Hello dear friends! We are so excited to once again have our friend Stephanie sharing honestly about her experience with her adopted child. We were touched last fall when Stephanie shared her story of "How Foster Care Wrecked My Life" and we know you will be blessed by reading her story of what it's like to love our kids through the good and the hard.  

It has been three years ago this month that we brought our teenaged foster daughter into our home. I wish I could sit down with each of you and share with you the journey we have been on. It has been a journey of pride and humility, desperation and fulfillment, joy and sorrow. It has been a journey of soaring on the wings of optimism and wallowing in the valley of defeat. We had no idea how to parent a teenager with a traumatic past. BUT GOD (don’t you love those words?) knew exactly what HE was doing. 

We adopted our precious girl 11 months after she came to live with us. We poured our love into her as much and as often as we knew how. We knew she had spent 15 years without the love and structure of a Christian home. We were constantly on our knees and before the throne for mercy and help as we sought the best way to love and discipline with grace. We love her just as fiercely as our biological children. In our hearts, there is no difference.

We like to talk about the fun parts of parenting – the wonder of a baby’s tiny toes, the cute things our kids say or expressions they make, how they snuggle up to us. But sometimes, if I’m honest, parenting can be ugly.

I feel intensely vulnerable in acknowledging that sometimes my temper can get the best of me.

Last night it happened at bedtime. Elise had been sorting through pictures in the office, putting them in a container for some project she had in mind, but it was getting late so I went in to tell her to put it away for the night. She objected loudly, rudely, then tried to storm off and take all the craft supplies she’d been working with to play with them in her bed.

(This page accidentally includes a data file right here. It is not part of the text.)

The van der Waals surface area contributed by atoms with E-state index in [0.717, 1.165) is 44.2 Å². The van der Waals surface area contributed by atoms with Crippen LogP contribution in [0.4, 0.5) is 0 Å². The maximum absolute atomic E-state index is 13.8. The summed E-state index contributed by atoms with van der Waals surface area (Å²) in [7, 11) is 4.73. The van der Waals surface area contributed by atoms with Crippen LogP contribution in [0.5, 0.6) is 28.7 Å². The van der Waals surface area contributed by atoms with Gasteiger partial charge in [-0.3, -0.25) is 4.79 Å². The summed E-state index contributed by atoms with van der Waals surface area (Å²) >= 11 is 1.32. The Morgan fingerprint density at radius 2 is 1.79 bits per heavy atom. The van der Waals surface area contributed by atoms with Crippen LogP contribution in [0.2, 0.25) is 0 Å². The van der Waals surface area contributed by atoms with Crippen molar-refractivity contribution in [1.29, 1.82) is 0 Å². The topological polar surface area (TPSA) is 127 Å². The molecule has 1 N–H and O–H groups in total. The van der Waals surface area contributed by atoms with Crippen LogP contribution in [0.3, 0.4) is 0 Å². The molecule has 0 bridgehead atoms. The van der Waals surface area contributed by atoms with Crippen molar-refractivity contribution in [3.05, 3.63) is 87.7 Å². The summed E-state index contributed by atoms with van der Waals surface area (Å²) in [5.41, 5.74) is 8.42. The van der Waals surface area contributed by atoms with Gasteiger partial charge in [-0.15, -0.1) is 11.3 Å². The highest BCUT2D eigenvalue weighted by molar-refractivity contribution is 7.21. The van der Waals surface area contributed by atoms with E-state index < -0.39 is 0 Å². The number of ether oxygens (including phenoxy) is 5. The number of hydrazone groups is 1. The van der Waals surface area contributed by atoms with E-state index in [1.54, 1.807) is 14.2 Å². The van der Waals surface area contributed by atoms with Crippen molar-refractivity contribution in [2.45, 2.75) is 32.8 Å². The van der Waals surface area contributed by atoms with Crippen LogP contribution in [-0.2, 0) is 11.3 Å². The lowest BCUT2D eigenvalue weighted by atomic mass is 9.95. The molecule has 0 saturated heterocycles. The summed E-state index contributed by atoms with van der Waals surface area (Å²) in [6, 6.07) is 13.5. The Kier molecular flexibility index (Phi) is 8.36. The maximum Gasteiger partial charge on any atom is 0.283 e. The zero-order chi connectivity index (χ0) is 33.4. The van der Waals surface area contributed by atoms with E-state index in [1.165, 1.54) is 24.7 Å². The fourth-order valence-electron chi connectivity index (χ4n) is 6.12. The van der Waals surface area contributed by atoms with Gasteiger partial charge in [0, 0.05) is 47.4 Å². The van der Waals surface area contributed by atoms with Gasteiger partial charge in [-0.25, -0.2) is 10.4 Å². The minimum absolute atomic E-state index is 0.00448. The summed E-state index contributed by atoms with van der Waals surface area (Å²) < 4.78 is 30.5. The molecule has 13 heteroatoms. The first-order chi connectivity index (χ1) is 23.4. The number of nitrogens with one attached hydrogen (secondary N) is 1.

And – I snapped. I just lost it. I yanked the items out of her arms to put them on the table, but it went awry and they spilled, dropping on the floor in a messy pile. I grabbed her and set her in the hallway outside the office, closing the door firmly so she couldn’t try to run back in. And then I headed downstairs in a huff.

My neighborhood as seen from my front porch.
It is finally spring in Minnesota, and the neighbors on three sides of me have been busy edging, cutting, and spraying their grass. When I drive by their homes, I see the beginnings of lush carpets of green covering their lots. Their lawns look almost fake, they are so beautiful. Their children are grown, and they have the luxury of hunting down every stray clover, every last crabgrass and waging war against any green thing without the word "fescue" in its name.

My lawn, on the other hand, is what I would call "bio-diverse," and I sometimes wonder if we have more weeds than actual grass. With young children and busy jobs, my husband and I these past eight years have barely had the time and energy to run a mower around the yard on a weekly basis, much less primp and pamper our lawn.
Last night I came across a woman’s story. She was sharing about some struggles she’s currently facing and what she’s doing to find joy, even in the midst of walking through hardships. And for whatever reason, her words were like rain after a long drought I didn’t even know had settled on my heart. I found myself nodding in agreement, affirming my own sometimes insecure thoughts, and immediately I felt a kinship with a woman I’ve met only in passing.

But stories, good stories that matter, aren’t just ones we read online or in books. Some of the best stories are the ones told in coffee shops and around breakfast tables, outside under trees or while sharing desserts after midnight. They’re told late at night driving home in the dark accompanied by tears or early in the morning over tea, when the earth is just beginning to stir.